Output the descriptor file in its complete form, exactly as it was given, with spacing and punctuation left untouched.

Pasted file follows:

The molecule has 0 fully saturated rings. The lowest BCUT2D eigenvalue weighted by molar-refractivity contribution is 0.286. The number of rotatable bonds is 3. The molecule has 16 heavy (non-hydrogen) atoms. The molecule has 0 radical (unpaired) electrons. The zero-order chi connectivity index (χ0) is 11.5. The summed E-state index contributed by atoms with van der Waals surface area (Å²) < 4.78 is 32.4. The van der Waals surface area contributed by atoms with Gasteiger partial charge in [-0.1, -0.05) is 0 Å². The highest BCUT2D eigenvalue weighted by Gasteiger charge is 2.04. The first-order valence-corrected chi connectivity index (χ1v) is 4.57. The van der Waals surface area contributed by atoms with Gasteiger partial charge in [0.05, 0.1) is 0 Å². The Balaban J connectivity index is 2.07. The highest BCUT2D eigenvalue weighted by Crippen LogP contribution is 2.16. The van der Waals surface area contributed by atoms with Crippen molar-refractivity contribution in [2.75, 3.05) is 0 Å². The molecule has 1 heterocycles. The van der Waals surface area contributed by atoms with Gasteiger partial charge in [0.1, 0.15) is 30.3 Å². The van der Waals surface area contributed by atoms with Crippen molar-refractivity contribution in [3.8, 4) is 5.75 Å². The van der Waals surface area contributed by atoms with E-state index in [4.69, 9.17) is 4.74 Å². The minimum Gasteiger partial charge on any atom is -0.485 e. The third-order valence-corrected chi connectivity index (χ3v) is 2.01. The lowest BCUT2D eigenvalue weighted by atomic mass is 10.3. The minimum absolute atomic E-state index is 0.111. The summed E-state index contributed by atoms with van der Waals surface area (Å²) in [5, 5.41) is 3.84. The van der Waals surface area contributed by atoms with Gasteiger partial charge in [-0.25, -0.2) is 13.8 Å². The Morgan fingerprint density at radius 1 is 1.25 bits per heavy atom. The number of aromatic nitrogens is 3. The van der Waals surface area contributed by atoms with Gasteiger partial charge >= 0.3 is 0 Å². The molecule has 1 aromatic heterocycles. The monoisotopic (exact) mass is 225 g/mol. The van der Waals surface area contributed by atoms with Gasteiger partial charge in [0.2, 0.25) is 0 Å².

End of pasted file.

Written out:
The molecule has 0 fully saturated rings. The lowest BCUT2D eigenvalue weighted by molar-refractivity contribution is 0.286. The number of rotatable bonds is 3. The molecule has 16 heavy (non-hydrogen) atoms. The molecule has 0 radical (unpaired) electrons. The zero-order chi connectivity index (χ0) is 11.5. The summed E-state index contributed by atoms with van der Waals surface area (Å²) < 4.78 is 32.4. The van der Waals surface area contributed by atoms with Gasteiger partial charge in [-0.1, -0.05) is 0 Å². The highest BCUT2D eigenvalue weighted by Gasteiger charge is 2.04. The first-order valence-corrected chi connectivity index (χ1v) is 4.57. The van der Waals surface area contributed by atoms with Gasteiger partial charge in [0.05, 0.1) is 0 Å². The Balaban J connectivity index is 2.07. The highest BCUT2D eigenvalue weighted by Crippen LogP contribution is 2.16. The van der Waals surface area contributed by atoms with Crippen molar-refractivity contribution in [2.75, 3.05) is 0 Å². The molecule has 1 heterocycles. The van der Waals surface area contributed by atoms with Gasteiger partial charge in [0.1, 0.15) is 30.3 Å². The van der Waals surface area contributed by atoms with Crippen molar-refractivity contribution in [3.8, 4) is 5.75 Å². The van der Waals surface area contributed by atoms with E-state index in [4.69, 9.17) is 4.74 Å². The minimum Gasteiger partial charge on any atom is -0.485 e. The third-order valence-corrected chi connectivity index (χ3v) is 2.01. The lowest BCUT2D eigenvalue weighted by atomic mass is 10.3. The minimum absolute atomic E-state index is 0.111. The summed E-state index contributed by atoms with van der Waals surface area (Å²) in [5, 5.41) is 3.84. The van der Waals surface area contributed by atoms with Gasteiger partial charge in [-0.25, -0.2) is 13.8 Å². The Morgan fingerprint density at radius 1 is 1.25 bits per heavy atom. The number of aromatic nitrogens is 3. The van der Waals surface area contributed by atoms with Gasteiger partial charge >= 0.3 is 0 Å². The molecule has 1 aromatic heterocycles. The monoisotopic (exact) mass is 225 g/mol. The van der Waals surface area contributed by atoms with Gasteiger partial charge in [0.2, 0.25) is 0 Å².